Kiara Advani, 22, is Ashok Kumar’s great grand-daughter and Saeed Jaffrey’s grand-niece. She is genuine and sensitive like her mom and strong like her father. She is an optimist, who comes from a close-knit family and values that she can share everything with them, including the sole relationship she has had in her life.
She is a home bird, who loves watching American TV serials. Ahead of her debut film Fugly, we met her at her plush South Mumbai home, where she talks to Bombay Times about her clarity of becoming an actress from the age of two, the warm Salman Khan and how she dreads her brother going away to study in the US. Excerpts:
How are you related to Ashok Kumar? My nana, who is Saeed Jaffrey’s brother, married twice. My first nani (my mom’s mom) was a Britisher. Even though he was a Muslim, he divorced her to marry my second nani (Bharti Ganguly), who is Ashok Kumar’s daughter. While my first nani went travelling around the world, it was my second nani who raised my mom from when she was 13. While my nana died a few years back, my first nani is back in India and we are all one big, happy family.
Your connection with Salman Khan? My mom knew Salman sir as they grew up together in Bandra. He would often tell my mother Genievev Advani how one day he would be a star. They have been friends for the longest time and would go cycling together. She introduced my mausie Shaheen to him and Salman sir and Shaheen mausie dated each other long back. It may have possibly been their first relationship. I have met him a few times at his house for lunch. He is very warm and friendly. My mother had come once on my shoot when Salman sir was on the set to shoot the title promotional song for Fugly. She had actually come to see him and not me, but he thought she had come for me and said, ‘You better give Kiara space. Don’t tag along with her as her mother’.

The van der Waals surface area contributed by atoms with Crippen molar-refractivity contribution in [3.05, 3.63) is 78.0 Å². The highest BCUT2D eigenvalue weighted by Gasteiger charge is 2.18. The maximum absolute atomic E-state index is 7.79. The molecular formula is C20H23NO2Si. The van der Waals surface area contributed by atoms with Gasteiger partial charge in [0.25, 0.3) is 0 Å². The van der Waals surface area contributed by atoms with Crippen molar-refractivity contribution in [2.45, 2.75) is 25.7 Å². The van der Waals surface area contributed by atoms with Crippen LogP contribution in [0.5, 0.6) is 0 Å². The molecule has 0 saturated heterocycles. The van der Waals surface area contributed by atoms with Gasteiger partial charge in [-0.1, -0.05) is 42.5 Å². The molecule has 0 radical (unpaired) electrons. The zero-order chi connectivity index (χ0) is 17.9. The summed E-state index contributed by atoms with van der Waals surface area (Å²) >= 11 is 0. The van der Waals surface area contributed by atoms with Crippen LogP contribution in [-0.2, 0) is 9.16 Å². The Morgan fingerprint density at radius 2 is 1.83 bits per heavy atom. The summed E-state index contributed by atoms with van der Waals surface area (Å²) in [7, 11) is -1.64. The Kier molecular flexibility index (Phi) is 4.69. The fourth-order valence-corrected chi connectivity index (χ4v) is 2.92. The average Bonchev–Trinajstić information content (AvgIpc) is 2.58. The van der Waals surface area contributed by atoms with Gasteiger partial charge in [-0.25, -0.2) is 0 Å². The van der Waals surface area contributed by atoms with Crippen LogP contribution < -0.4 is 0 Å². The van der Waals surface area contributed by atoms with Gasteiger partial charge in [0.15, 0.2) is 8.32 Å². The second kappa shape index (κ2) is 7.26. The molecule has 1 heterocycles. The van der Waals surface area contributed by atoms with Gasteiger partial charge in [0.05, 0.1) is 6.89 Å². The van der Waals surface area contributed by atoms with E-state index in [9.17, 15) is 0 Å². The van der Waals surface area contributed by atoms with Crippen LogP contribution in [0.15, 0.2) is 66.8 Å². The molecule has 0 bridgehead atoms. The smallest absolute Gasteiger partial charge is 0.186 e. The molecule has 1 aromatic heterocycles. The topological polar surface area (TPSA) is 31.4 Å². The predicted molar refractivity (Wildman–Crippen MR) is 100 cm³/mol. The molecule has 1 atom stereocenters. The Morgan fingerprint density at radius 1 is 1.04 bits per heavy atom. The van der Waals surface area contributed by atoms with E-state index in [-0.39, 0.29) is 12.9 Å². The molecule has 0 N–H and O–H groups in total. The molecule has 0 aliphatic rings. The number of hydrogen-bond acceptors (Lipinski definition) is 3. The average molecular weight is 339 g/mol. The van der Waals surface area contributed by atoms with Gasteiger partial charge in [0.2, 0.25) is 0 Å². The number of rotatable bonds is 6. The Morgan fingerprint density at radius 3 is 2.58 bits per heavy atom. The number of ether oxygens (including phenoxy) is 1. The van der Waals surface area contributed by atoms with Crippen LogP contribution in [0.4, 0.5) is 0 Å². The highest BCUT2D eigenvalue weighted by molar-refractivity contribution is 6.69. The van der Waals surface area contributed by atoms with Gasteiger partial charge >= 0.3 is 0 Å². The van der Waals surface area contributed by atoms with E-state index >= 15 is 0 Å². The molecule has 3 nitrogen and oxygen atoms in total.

How did you get Fugly? I was born and brought up in South Mumbai. My father Jagdeep is a businessman and a Sindhi. My mother is half- Brit and half-Muslim. I am thus a cocktail of mixed blood. From the time I remember, I wanted to be an actress. I was Miss Wanting Attention all the time. If my mother was taking pictures, I never wanted her to take the camera off me ever. When I look at my videos from when I was even just two, I would be playing ballerina. My mother is a teacher and runs her own play school, so she was clear that I needed to complete my graduation. I studied at Cathedral School, where a lot of kids go abroad after Class XII. But I was clear that I wanted to be an actress and thus, even though I got 92% in my board exams, I applied only to Jai Hind College for Mass Communication and got in and completed my graduation. I did short courses of acting with Anupam Kher and Roshan Taneja and started meeting the right people through my mom. I gave a few auditions and was getting restless when I got a call from Anuradha Patel (my second nani’s daughter) asking me to send my pictures to one of her friends, Kabir Sadanand, who was making a film with newcomers. I auditioned and bagged my first role in Fugly, where I play a Delhi girl. I was thrilled as I had had no friends or exposure to Delhi and for me, it’s a big thing that I am playing this Delhi girl, that in reality I am not.